Wednesday, March 23, 2011

Roddy McDowell anecdote of the day

As the news hit this morning of the passing of Elizabeth Taylor (adios, Martha), being the curious movie buff I am I once again looked at the trivia page on IMDb for Cleopatra, the legendary fiasco that starred Taylor, Richard Burton, and Roddy McDowell (yes, Cornelius from Planet of the Apes).  The first thing listed in the trivia was that McDowell was denied a best supporting actor nomination for the film due to a "clerical error", and directed me to his bio page to get the rest of the story.

Right after it in the bio, I read this (which gave me more facial-expression-reactions than anything since Kirk Douglas at this year's Oscars):

"In 1974 the FBI raided (McDowell's) home and seized his collection of films and TV series during an investigation of copyright infringement and movie piracy. The collection consisted of 160 16mm prints and over 1,000 videocassettes. The value of the films was conservatively assessed at $5,005,426 by representatives of the movie industry. The actor was not charged and agreed to cooperate with the FBI. There was then no aftermarket for films, as the commercial video recorder had not been marketed, and studios routinely destroyed old negatives and prints of classic films they felt had no worth. Film buffs like McDowall had to purchase 16mm prints of films from the studios, or movie prints on the black market, or from other collectors.

He claimed that he had once had as many as  337 moviesin his collection, but at the time of the investigation he was not sure how many were still in his possession. He had bought Errol Flynn's movie collection, and had acquired other films through purchases or swaps. McDowall told the FBI that he had transferred many of his films to videotape in order to conserve space and because tape was longer-lasting than film, and subsequently had sold or traded the prints, plus other prints of movies he had lost interest in, to other collectors.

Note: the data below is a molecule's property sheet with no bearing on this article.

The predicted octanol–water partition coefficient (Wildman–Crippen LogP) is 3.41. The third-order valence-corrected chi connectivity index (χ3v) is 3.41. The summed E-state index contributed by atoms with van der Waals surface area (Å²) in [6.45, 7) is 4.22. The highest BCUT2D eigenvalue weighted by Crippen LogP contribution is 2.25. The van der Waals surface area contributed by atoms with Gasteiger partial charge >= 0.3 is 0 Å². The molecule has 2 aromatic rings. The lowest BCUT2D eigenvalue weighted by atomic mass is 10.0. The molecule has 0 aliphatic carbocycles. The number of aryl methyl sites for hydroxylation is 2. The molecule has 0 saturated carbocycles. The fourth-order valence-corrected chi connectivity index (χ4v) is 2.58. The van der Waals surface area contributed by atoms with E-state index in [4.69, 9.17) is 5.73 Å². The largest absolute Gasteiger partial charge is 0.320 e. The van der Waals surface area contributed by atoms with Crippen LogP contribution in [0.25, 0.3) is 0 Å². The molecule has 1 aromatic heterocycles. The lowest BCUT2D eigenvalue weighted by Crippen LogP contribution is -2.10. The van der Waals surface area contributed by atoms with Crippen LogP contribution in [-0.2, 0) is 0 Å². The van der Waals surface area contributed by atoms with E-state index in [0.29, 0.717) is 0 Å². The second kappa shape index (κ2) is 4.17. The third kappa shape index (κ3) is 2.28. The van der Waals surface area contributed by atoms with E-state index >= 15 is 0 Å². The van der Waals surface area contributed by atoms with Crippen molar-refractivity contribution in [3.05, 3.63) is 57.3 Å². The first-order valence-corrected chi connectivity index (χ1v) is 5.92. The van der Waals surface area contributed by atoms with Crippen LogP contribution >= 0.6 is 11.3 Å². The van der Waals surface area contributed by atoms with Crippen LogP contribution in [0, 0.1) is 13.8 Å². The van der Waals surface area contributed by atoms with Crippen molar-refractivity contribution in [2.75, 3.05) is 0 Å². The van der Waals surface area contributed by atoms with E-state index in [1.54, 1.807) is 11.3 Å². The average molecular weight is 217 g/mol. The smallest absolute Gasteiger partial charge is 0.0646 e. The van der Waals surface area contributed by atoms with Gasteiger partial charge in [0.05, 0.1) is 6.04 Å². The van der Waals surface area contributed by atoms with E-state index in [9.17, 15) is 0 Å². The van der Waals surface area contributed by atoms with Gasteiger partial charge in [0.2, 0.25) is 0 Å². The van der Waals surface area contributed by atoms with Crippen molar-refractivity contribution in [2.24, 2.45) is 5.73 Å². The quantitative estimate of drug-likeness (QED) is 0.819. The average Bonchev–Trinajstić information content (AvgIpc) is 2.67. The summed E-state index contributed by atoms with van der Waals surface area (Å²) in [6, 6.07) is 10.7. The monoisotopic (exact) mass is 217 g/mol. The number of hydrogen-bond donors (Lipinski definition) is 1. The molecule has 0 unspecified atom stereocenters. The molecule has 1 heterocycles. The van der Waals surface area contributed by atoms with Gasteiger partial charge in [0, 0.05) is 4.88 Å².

He said that he collected the films due to his love of the cinema and to help protect the movies' heritage. McDowall also said that being in possession of prints of his own films allowed him to study his acting and improve his craft. One of the films he had purchased, from American-International Pictures, was The Devil's Widow (1970), a movie he himself had directed. He explained that he believed that he was not in violation of copyright, as he was not showing the films for profit, nor trying to make a profit when selling his prints as he charged only what he remembered as the price he himself paid.

He believed he had purchased some of the films outright from 20th Century-Fox, but learned subsequently from his lawyer that his agreement with Fox meant the studio retained ownership of the prints, and that he was forbidden to sell, trade or lend them out. McDowall was forthcoming about the individuals he dealt with on the black market, and also named Rock Hudson, Dick Martin and Mel Tormé as other celebrities with film collections."

So, in short:

BAD MOTHER-shut your mouth!  I'm talkin bout Cornelius

Monday, March 21, 2011


(If nothing else, this poster is bad-ass)

Uncle Boonme Who Can Recall His Past Lives (or Boon-Ghost for short) was awarded the Golden Palm at last year's Cannes Film Festival by Tim Burton, who one must keep that in mind here as almost always the president of the jury indicates the film tastes in general.  It's significant if for no other reason that I can't think of another time, at least in recent memory, when a film with any kind of supernatural or fantastical elements got the top prize.  To be sure the director, Apichatpong Weerasethakul - let's call him 'Pong' for short here for the sake of word space - has had other films at Cannes before, notably Tropical Malady (unseen by me, as well as his other four films).  Why exactly this film who can say, except that the film, if nothing else, does exude a kind of hypnotic power on an audience.  Whether people really gravitate towards 'hypnotic' (which can be a euphemism for 'meditative', a word that drive my wife away from any film with that descriptive) is on a case by case basis.